# What is the solution to this tricky triangle problem?

• climbhi
In summary, the conversation discusses a problem found on the web that involves finding angles in a figure. Participants share their solutions and methods, with one using linear algebra and another using the sine and cosine rules. The final answers are determined to be <BCA = 60° and <DBC = 10°, but there is some disagreement over the possibility of parallel lines in the figure.
climbhi
I found a neat problem on the web you can look at it http://physics.harvard.edu/undergrad/prob14.pdf I've always had fun with these find the angle problems but my solutions on this one seemed a little bit weird. Anyone want to let me know what they got? Heres what I found angle BCA = 20 and angle DBC = 50 (the geometry sure doesn't look that way, but I can't find an error in the way I did it and everything seems to be self consistent with my answers...)

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I got the same thing. I'ld forgotten how to get those last two angles because I haven't done anything like that for a few years but when I thorght about all of the infomation that I knew I got the same awnsers.

climbhi, that's a nasty one
I spent some time trying to solve it by the old 180° rule, but didn't succeed. Probably, trig is needed. Being too lazy, I just graphed it. The answer is probably
<BCA = 60°, <DBC = 10°.
Anybody know a nice analytical way to solve it?

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Well, it's easy enough to prove they have to add up to 70. However, the reason you are having trouble is because, for all the triangles in the diagram, they both appear in the same triangles.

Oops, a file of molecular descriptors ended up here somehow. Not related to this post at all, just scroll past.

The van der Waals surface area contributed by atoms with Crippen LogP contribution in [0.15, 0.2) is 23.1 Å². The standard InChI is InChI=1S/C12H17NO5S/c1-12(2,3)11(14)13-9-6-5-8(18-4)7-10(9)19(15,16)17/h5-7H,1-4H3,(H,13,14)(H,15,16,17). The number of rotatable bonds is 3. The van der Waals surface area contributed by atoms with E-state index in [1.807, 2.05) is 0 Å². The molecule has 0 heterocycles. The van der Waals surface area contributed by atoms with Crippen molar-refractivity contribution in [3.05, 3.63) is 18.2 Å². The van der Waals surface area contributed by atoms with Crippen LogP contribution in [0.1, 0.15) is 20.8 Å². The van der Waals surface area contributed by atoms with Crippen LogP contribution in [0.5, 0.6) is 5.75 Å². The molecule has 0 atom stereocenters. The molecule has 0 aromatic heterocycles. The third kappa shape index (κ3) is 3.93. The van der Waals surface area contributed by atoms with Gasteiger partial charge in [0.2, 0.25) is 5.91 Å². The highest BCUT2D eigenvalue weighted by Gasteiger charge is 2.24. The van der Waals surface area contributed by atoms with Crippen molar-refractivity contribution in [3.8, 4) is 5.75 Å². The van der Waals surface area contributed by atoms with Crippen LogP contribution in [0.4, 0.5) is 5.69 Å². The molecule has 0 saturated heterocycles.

So the solution is to create new triangles! My suggestion is to draw a line through C parallel to AD, and see what you can do.

Originally posted by Hurkyl
Well, it's easy enough to prove they have to add up to 70. However, the reason you are having trouble is because, for all the triangles in the diagram, they both appear in the same triangles.

So the solution is to create new triangles! My suggestion is to draw a line through C parallel to AD, and see what you can do.
Yeah drawing new triangles was critical to getting the answers that I got. It's nice to see enslam got the same thing. The way I did it was to draw two new triangles branching off what was already there from which I was able to get a system of four equations with four unknowns, and had my calculator solve from there. The reason I'm uncertain is the way it looks on the page it sure doesn't look like angle DBC is greater then angle BCA.

I don't know so much about linear algebra so maybe the system that I had wasn't fully determined (could very well be the wrong vocab word, I really don't know too much about solving systems with lin. alg.) which lead to there being an answer to the system which was not physically possible?

I'm certain these equations are right, perhaps someone who knows more linear algebra then I do could look at them and tell me if what I suspected up above is right:
x + y = 70
x + b = 50
a + b = 90
y + a = 110

Now I look at it agin the awnser I gave can only be true if DA is parallel to CB and DC is parallel to AB. In this case its not because CDA = 100 and DAB = 100, which means its impossible for DC to be parallel to AB. Thus my awnser was incorrect.